Now we have the results of the Maine caucuses.  The precincts in Maine are allowed to set their caucus dates and at least one county delayed to Feb. 18th when it was hit by a sever snowstorm this past Saturday.  The Republican state party has declared Romney the winner of the caucuses by 194 votes based on 84% of the caucuses.  The party leadership holds that if you didn’t get the results of the straw poll into them by Sat at 6pm the results don’t count.  As for the snowstorm county too bad you don’t count either.  Sure helps to control the vote counters.

Money today owns our politics and our politicians.  We always saw millions buying ads and paying for campaign expenses as a way to dominate the process.  Now large scale multiyear contributions to those who control the counting can also have its benefits.  Of course these caucuses use paper ballots and the aficionados of paper, the Luddites who fear machines, say that paper guarantees an honest count.  I beg to differ.  Paper ballots are more prone to chicanery - to loosing the paper, to smudging the ballot and now we just delay reporting returns.  It’s not easy to lose a machine or erase an electronic cartridge secretly.  I would rather trust the firmware inside the direct recording electronic voting machines used in my county of Delaware (Pennsylvania) than the paper coming out of a box being counted with some sheet of results being phoned into a state headquarters.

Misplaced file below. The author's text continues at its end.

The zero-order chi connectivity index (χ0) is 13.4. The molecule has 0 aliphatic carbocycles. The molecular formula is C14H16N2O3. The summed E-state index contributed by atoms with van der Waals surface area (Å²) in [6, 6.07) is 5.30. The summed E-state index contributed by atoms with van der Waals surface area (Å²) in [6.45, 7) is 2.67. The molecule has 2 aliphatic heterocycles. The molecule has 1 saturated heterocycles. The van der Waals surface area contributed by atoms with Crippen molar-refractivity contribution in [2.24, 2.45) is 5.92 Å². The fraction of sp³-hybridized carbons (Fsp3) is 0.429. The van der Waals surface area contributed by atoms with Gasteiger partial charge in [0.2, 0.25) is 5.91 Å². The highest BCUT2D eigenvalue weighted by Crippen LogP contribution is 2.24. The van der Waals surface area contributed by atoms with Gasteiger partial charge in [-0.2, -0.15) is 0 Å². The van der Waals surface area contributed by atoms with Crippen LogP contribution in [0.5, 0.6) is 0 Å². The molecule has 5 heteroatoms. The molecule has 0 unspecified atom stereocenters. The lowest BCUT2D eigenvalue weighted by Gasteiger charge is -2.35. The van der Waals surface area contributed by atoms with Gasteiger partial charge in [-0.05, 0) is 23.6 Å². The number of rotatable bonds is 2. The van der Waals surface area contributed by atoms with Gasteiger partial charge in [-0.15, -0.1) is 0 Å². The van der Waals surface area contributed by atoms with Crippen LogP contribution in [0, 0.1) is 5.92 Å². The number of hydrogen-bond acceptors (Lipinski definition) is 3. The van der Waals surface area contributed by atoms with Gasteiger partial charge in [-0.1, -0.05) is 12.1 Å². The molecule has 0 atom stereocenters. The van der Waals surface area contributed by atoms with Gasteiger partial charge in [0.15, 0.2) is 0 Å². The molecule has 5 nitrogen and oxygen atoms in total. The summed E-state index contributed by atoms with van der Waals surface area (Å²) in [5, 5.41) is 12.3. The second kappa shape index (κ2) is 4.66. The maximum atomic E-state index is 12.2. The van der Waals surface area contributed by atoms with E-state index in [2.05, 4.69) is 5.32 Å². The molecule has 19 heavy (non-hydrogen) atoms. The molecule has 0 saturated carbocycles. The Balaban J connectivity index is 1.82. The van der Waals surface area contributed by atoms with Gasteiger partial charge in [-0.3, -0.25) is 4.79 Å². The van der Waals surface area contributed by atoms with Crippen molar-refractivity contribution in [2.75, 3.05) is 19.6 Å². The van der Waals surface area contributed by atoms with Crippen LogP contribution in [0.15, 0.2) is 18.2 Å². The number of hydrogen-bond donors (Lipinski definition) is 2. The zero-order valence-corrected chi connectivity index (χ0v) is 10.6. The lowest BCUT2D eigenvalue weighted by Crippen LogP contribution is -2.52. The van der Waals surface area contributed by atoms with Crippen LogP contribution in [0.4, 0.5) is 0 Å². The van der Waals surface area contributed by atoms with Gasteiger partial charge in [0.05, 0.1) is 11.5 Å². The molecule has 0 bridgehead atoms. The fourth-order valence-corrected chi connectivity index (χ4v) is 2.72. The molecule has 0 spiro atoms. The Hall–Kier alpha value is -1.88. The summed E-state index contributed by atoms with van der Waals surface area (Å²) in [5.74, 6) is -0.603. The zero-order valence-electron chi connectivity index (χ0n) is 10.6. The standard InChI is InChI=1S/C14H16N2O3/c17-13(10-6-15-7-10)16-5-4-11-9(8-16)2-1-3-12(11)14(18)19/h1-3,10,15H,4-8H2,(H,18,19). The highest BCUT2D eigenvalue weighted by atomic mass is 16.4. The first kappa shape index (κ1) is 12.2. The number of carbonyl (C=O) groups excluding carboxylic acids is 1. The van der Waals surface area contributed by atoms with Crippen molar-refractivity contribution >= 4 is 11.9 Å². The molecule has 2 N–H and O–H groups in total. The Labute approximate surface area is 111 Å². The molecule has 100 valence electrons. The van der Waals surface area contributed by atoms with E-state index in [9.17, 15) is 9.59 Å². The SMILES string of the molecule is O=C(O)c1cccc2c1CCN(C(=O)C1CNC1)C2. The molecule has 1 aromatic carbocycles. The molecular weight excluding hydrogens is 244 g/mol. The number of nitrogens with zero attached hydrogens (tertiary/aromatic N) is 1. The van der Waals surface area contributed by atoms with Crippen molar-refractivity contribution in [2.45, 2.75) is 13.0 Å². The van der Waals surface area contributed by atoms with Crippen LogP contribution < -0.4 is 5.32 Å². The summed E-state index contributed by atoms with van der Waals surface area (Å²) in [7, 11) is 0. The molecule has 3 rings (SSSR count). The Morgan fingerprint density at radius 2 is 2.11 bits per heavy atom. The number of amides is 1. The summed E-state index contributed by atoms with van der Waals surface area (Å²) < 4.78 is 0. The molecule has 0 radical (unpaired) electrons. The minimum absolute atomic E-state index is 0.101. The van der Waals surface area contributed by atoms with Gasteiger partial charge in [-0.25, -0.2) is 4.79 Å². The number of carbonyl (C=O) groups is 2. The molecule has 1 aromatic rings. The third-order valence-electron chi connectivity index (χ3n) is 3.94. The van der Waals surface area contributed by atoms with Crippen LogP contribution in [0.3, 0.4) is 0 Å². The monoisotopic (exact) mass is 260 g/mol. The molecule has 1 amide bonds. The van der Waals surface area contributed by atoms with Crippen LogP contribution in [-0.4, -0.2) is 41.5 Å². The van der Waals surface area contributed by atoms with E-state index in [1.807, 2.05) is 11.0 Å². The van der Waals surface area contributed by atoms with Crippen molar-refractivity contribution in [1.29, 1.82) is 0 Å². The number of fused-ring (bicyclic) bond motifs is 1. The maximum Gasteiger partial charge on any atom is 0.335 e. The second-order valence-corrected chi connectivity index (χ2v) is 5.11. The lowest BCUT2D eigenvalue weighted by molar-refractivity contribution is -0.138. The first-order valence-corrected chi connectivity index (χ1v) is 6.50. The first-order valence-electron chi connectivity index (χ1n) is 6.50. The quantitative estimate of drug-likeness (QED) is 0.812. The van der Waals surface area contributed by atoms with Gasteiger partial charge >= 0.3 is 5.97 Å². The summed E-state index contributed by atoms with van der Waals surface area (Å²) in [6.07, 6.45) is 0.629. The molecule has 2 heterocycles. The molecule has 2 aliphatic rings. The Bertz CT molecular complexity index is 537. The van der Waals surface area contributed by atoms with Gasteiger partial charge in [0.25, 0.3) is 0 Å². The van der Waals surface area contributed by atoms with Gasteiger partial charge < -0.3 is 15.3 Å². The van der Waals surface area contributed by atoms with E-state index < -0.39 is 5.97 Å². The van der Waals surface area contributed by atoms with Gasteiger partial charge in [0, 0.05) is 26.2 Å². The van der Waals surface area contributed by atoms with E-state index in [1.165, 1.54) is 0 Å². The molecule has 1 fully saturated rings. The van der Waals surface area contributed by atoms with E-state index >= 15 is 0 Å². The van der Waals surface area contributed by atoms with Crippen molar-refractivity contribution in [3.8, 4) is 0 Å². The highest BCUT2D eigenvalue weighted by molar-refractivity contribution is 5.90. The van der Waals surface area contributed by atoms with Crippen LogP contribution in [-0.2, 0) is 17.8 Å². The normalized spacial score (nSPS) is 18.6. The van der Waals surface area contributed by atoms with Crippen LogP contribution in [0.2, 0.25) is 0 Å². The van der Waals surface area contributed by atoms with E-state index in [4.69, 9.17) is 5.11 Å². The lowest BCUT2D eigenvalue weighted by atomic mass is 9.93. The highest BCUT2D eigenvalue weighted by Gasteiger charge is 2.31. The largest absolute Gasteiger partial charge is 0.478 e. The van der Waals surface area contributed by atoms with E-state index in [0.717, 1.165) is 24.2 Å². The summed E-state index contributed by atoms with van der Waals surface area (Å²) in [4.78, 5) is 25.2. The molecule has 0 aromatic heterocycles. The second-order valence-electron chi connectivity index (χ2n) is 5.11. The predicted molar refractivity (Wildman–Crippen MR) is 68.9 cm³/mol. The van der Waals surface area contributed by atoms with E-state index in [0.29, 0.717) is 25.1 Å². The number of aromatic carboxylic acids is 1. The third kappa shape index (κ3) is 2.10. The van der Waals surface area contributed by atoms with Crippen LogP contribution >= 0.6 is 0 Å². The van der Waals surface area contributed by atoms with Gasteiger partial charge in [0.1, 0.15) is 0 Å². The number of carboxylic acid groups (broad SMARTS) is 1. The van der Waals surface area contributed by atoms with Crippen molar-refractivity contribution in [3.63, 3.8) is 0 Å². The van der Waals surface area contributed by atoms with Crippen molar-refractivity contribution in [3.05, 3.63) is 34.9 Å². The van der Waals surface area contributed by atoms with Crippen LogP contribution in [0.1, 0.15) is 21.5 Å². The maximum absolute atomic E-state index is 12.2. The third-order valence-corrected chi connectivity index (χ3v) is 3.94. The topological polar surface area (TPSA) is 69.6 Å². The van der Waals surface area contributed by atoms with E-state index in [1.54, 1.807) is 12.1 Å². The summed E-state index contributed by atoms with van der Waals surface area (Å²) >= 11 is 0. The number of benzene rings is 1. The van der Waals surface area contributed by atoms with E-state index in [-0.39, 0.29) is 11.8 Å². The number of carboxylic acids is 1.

Is this any way to choose the President of the United States - the leader of the free world?  No
We need a national direct election with nominees being chosen in national (or five regional) primaries with standardized rules as to a ballot access and with minimum percentages need (40%) to win or we hold a run-off.  What would be so bad about a possible four votes: Primary, Run-off Primary, General Election and run-off election?  The likelihood of those four occurring in one year not strong but if so why is so bad for the American people to focus on who should be their President four times and focus as a nation voting for the one elected official who represents the entire nation.  Instead we use primaries that are based on states, counties and congressional districts to allocate delegates to conventions that haven’t really picked the candidates in sixty years.

Patrick Henry said back at the time of the Revolution - We are not Virginians, or New Yorkers nor Massachusetts men we are all now Americans.  He was right and we should vote like Americans in a national election to choose our leader.  And while we’re at it let’s change the term of office to six years with a single term limit so that the Congress (which should also be term limited) has no incentive to emasculate the President.

12 February 2012